Thursday 27 November 2014

Irish people “feel compelled to drink on St Patrick’s Day”

By Sam Beattie

Published 14/03/2013 | 11:02

IRISH people might feel compelled to drink alcohol to celebrate St Patrick's Day this Sunday, whether they want to or not, a study has revealed.

Even those who are teetotal for the rest of the year will feel duty-bound to raise a glass in the name of patriotism as alcohol consumption is romanticised in Irish culture, according to a Northumbria University academic.

Marketing lecturer Matthew Kearney asked 70 Irish people in their 20s and 30s to keep shopping diaries and analyse their feelings about their spending as part of his PhD on attitudes to shopping.

He then conducted in-depth interviews with a third of those who took part.

The research found that everyone who took part in the research celebrated St Patrick's Day and many used up credit cards and borrowed from friends and family to support the celebrations.

Even those who said they were teetotal the rest of the year felt compelled to drink alcohol to celebrate St Patrick's - a day when it is estimated that more than 13 million pints of Guinness will be consumed around the world.

Mr Kearney, from Coleraine in Northern Ireland, said: "Alcohol consumption, when placed in the context of Ireland, becomes instantly romanticised, attributed to one's underlying Celtic soul.

"Ireland is synonymous with alcohol; although Ireland boasts world heritage sites, Titanic museums and the birth and death sites of numerous authors and poets, its most popular tourist attraction is the Guinness Storehouse.

"When Barack Obama and Queen Elizabeth and Prince Philip make a point of publicly enjoying a Guinness experience while visiting Ireland, it starts to become even more apparent that alcohol consumption is so completely intertwined with 'Irishness'."

The research highlighted the perceived cultural importance of celebrating St Patrick's Day. While everyone who took part in the research "did something for St Patrick's Day", not all those with a partner celebrated Valentine's Day, for example.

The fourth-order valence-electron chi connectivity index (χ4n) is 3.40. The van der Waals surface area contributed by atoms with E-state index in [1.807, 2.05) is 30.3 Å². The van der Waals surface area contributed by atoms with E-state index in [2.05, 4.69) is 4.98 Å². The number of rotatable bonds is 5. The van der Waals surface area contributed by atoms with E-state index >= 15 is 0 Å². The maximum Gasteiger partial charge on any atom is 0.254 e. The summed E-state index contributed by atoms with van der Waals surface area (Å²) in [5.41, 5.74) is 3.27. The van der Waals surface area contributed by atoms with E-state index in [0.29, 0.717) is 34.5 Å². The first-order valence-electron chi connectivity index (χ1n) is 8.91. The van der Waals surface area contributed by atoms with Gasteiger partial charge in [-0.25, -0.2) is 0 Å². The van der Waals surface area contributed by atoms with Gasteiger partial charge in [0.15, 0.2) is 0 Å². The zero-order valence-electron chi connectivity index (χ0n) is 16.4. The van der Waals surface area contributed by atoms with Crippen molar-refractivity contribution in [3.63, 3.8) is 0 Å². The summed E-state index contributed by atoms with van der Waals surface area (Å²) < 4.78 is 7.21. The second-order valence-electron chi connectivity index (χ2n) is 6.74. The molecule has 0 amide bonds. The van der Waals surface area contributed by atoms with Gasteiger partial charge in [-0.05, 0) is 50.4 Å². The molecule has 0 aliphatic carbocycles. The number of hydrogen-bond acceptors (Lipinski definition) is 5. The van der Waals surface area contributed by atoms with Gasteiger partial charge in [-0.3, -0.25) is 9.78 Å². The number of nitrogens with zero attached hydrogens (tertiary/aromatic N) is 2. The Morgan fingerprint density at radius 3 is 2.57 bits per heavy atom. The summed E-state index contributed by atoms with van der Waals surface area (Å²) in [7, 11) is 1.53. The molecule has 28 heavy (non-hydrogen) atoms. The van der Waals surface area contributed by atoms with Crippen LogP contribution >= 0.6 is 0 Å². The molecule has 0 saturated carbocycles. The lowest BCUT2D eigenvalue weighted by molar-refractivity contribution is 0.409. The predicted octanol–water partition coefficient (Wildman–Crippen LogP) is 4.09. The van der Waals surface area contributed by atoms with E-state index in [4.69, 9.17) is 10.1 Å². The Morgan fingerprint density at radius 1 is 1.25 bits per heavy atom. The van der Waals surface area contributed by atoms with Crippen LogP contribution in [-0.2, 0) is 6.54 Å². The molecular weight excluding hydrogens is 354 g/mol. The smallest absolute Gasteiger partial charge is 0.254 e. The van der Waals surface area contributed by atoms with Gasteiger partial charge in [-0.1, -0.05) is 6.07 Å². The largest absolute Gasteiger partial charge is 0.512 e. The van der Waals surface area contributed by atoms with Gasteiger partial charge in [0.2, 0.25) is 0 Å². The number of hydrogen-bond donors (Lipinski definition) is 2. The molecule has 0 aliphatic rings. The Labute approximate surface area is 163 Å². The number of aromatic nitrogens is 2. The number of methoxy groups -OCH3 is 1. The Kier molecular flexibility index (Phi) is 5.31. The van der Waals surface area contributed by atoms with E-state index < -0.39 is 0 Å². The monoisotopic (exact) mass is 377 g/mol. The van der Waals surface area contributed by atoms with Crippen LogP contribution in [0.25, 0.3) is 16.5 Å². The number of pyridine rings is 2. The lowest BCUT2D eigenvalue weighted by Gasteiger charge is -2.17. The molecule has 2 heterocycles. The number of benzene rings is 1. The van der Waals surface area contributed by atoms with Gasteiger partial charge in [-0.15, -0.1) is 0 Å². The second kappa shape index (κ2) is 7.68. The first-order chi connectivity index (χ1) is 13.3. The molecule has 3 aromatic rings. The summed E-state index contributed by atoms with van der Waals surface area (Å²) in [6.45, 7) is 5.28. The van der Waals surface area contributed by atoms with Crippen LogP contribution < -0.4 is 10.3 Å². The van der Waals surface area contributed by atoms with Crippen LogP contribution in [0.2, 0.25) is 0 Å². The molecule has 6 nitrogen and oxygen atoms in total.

The fact that the research sample was split almost equally between men and women shows that St Patrick's Day celebrations are far more than a symptom of 'lad culture', Mr Kearney found.

Participants who had no intention of celebrating eventually gave in to the mockery and cajoling of their Irish friends and spent considerable amounts of money on the day, with one woman recalling spending £350 on celebrating.

Other participants recalled spending the day away from Ireland but being pressured to join in the celebrations by their English counterparts.

Mr Kearney added: "Many of the people who took part in the research seemed to feel an inescapable pressure to drink as though it is part of Irish consumers' culture and heritage.

"When this is combined with the expectations of others, created by the concerted efforts of marketers, the result appears to be inevitable.

"However, many of those I interviewed expressed extreme regret in the aftermath of the day while others demonstrated a learned helplessness towards stopping drinking on the day. There seems to be a perception that it's their duty," he said.

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